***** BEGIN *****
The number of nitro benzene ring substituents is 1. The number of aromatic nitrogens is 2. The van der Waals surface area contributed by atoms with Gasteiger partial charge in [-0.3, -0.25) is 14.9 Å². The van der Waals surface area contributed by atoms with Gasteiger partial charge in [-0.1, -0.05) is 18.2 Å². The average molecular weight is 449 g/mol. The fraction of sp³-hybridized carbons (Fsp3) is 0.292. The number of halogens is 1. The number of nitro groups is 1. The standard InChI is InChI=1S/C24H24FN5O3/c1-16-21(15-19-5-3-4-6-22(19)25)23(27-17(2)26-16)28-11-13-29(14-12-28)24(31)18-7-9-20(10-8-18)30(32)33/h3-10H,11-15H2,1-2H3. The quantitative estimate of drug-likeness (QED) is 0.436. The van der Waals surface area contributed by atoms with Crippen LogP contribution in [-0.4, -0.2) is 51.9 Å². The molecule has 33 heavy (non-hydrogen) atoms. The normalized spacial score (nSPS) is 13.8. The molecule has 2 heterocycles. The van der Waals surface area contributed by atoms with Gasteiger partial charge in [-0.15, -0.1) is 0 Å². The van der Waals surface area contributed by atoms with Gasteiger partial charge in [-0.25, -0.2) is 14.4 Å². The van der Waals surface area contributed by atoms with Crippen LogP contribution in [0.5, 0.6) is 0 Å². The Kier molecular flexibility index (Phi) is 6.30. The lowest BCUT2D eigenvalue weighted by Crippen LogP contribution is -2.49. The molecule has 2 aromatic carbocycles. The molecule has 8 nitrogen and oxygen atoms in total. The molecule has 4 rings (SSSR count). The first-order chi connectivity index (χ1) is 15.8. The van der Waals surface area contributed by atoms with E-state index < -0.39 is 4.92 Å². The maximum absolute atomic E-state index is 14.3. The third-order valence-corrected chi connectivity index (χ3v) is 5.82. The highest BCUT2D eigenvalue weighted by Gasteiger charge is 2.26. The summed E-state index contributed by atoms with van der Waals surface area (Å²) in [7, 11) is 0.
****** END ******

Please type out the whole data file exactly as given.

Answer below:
The number of nitro benzene ring substituents is 1. The number of aromatic nitrogens is 2. The van der Waals surface area contributed by atoms with Gasteiger partial charge in [-0.3, -0.25) is 14.9 Å². The van der Waals surface area contributed by atoms with Gasteiger partial charge in [-0.1, -0.05) is 18.2 Å². The average molecular weight is 449 g/mol. The fraction of sp³-hybridized carbons (Fsp3) is 0.292. The number of halogens is 1. The number of nitro groups is 1. The standard InChI is InChI=1S/C24H24FN5O3/c1-16-21(15-19-5-3-4-6-22(19)25)23(27-17(2)26-16)28-11-13-29(14-12-28)24(31)18-7-9-20(10-8-18)30(32)33/h3-10H,11-15H2,1-2H3. The quantitative estimate of drug-likeness (QED) is 0.436. The van der Waals surface area contributed by atoms with Crippen LogP contribution in [-0.4, -0.2) is 51.9 Å². The molecule has 33 heavy (non-hydrogen) atoms. The normalized spacial score (nSPS) is 13.8. The molecule has 2 heterocycles. The van der Waals surface area contributed by atoms with Gasteiger partial charge in [-0.15, -0.1) is 0 Å². The van der Waals surface area contributed by atoms with Gasteiger partial charge in [-0.25, -0.2) is 14.4 Å². The van der Waals surface area contributed by atoms with Crippen LogP contribution in [0.5, 0.6) is 0 Å². The Kier molecular flexibility index (Phi) is 6.30. The lowest BCUT2D eigenvalue weighted by Crippen LogP contribution is -2.49. The molecule has 2 aromatic carbocycles. The molecule has 8 nitrogen and oxygen atoms in total. The molecule has 4 rings (SSSR count). The first-order chi connectivity index (χ1) is 15.8. The van der Waals surface area contributed by atoms with E-state index < -0.39 is 4.92 Å². The maximum absolute atomic E-state index is 14.3. The third-order valence-corrected chi connectivity index (χ3v) is 5.82. The highest BCUT2D eigenvalue weighted by Gasteiger charge is 2.26. The summed E-state index contributed by atoms with van der Waals surface area (Å²) in [7, 11) is 0.